“On my first day, Bob was in black leather and silver platform shoes, and I was terrified,” Kate Harrison Brill said. “He’s brilliant. His choreography pushed us till we dropped. London Contemporary Dance Theatre became first rate because of him. For him to travel from the UK to here seemed impossible, but he is here. No other man has caused me so much pain.” Seated a few feet away, Robert Cohan smiled back at her and gripped his cane. Now 90, he and Brill were working together again.
In Modern Master: Robert Cohan, Brill directed a superb tribute with four dances, one on film, for Live Arts Fest 2015. The series charts the development of modern dance in America over 10 nights. The Cohan evening was beautifully danced and made extraordinary because Cohan was there to share his process. It was an unforgettable night of living history.
Brill danced many of Cohan’s works in London, before she crossed the pond and made her way to San Diego to dance and teach. We instantly recognized her dancing in a film of “Stabat Mater,” from 1972. Cohan recounted his difficulty with the work.
“I listened to Vivaldi’s music for six months, and I couldn’t imagine a piece,” said Cohan,” but finally at sunset I knew I could choreograph it. The mother stands at the cross weeping…it took me months and I worked with Kate. It’s formed mathematically, and we have to make it meaningful. Dance is an extreme form of movement language.”
Nine women dressed in long gowns contract and swivel. Brill stands out in blue as her sisters console her. They spin with their heads back. The beauty is its simplicity and a sense of something deeply private and feminine.
Born in Brooklyn in 1925, Cohan danced throughout the world with Martha Graham for 23 years. He directed the company and in the mid-1960s ended up in London. Today he is lauded as the father of contemporary dance in Britain and laying the foundation for many later British companies.
Brill staged the duet from “Forest” for San Diego dancers Stephanie Maiorano, principal with San Diego Ballet, and Trystan Loucado, a favorite with many local companies. He also toured with Les Ballet de Monte Carlo. They are wonderful partners and consumed the stormy score. Costumes by Norberto Chiesa were body-hugging painted splashes of green to evoke trees and moss. A tall and limber Loucado pulled his diminutive partner close, and she contracted up to his chest, her legs stretched into a split. Fingers splayed before they spiraled down to the floor. They hid from raindrops as forest spirits and skittered as tiny deer. As they looked down, we could imagine flood waters rising over their little hooves.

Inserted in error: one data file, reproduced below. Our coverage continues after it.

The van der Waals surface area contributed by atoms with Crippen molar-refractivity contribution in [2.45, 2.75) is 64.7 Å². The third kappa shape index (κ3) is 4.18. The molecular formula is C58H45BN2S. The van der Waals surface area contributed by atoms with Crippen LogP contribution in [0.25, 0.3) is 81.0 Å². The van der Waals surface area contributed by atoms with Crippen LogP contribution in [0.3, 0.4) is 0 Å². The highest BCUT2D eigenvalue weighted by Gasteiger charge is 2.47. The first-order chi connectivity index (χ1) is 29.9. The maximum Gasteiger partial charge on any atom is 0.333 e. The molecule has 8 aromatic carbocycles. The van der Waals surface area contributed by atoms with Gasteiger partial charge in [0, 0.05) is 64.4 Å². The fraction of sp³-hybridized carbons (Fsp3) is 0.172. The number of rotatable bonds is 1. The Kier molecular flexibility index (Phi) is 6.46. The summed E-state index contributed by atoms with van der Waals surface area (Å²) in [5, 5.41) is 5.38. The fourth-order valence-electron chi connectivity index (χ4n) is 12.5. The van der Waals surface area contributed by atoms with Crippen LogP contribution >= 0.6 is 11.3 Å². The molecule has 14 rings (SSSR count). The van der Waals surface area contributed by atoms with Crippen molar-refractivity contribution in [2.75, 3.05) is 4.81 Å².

Dancers from the UK and LA-based Yorke Dance Project performed two works. “Canciones del Alma” has been seen only once before, in the UK in 1979. The music of three poems drives the shape. “The lover is a synonym for God,” said Cohan, “so the work is not erotic, but spiritual.” As he predicted, the dance became a meditation the instant a woman stepped out from behind a curtain. Yolande Yorke-Edgell formed waves with her hands, and we were awed by her intense focus. Her legs rising out of richly pleated gray fabric caught the light and our attention.
Cohan created Lingua Franca this year and designed the costumes that suggested old-style swim trunks. Set to Bach’s “Chaconne in D minor,” men and women ran and turned their heads with a snap. Hands crossed over hearts preceded exhales and slides into deep second with bodies tipped. Repeated gestures such as tenderly cupped hands drew us in. It seemed they were holding a firefly.
Along with Cohan, the festival has made tributes to dance pioneers Isadora Duncan, presented by IsadoraNOW, and Jose Limon, by Celest Lanuza Dance Group. Khamla Somphanh and Michael Mizerany taught Horton and Lewitzky technique and phrases. (Sandiegostory.com’s Janice Steinberg signed up for that). Local dance gem and festival presenter Jean Isaacs offered a restaging of Atlantic Man and the lighthearted Pillow Cases. Pat Sandback celebrated a 35-year span with both poignant and humorous works.
Sandback recreated her solo Toward Stillness, a work that memorialized her father, into an ensemble work to remember dancers who have passed. Solitaire, a solo for Terri Shipman, was also melancholy and almost too dramatic. I kept waiting for Shipman to break into a wild and humorous episode.
All the silly energy was saved for The Toast with dancers worming around in colorful blanket tubes. With faces and hands covered, they struggled to drink champagne and eat chips and find their way back and forth. For viewers it was “who’s in that blanket” game, or nightmares about being smothered. For the dancers, it was a party where they had to trust each and try not slip or trip over a chair.
Emerging dancers from Sandback’s San Diego State Dance Department shined especially bright in Living Room Dances. Quick rhythms and Russian rap sent attractive men and women into rolls and lifts, and wonderful butt wiggles that are Sandback’s signature rhythmic accent.
There’s more to come. Jess Humphrey, also from SDSU, investigates contact improvisation and asks if it should be performed. Jane Blount presents an evening inspired by the practice of Authentic Movement. Saturday, April 25, Blythe Barton and Zaquia Mahler Salinas present Muliebrity: Womanhood.
Yolande Snaith and Katie Duck close the festival on Sunday, May 2, with Here We Are, a “collaborative work that promises the live body within a sonic, imaginal, and meaningful theatre space.”
All performances are at 7:30 p.m. at the White Box. www.Sandiegodancetheater.org/whitebox.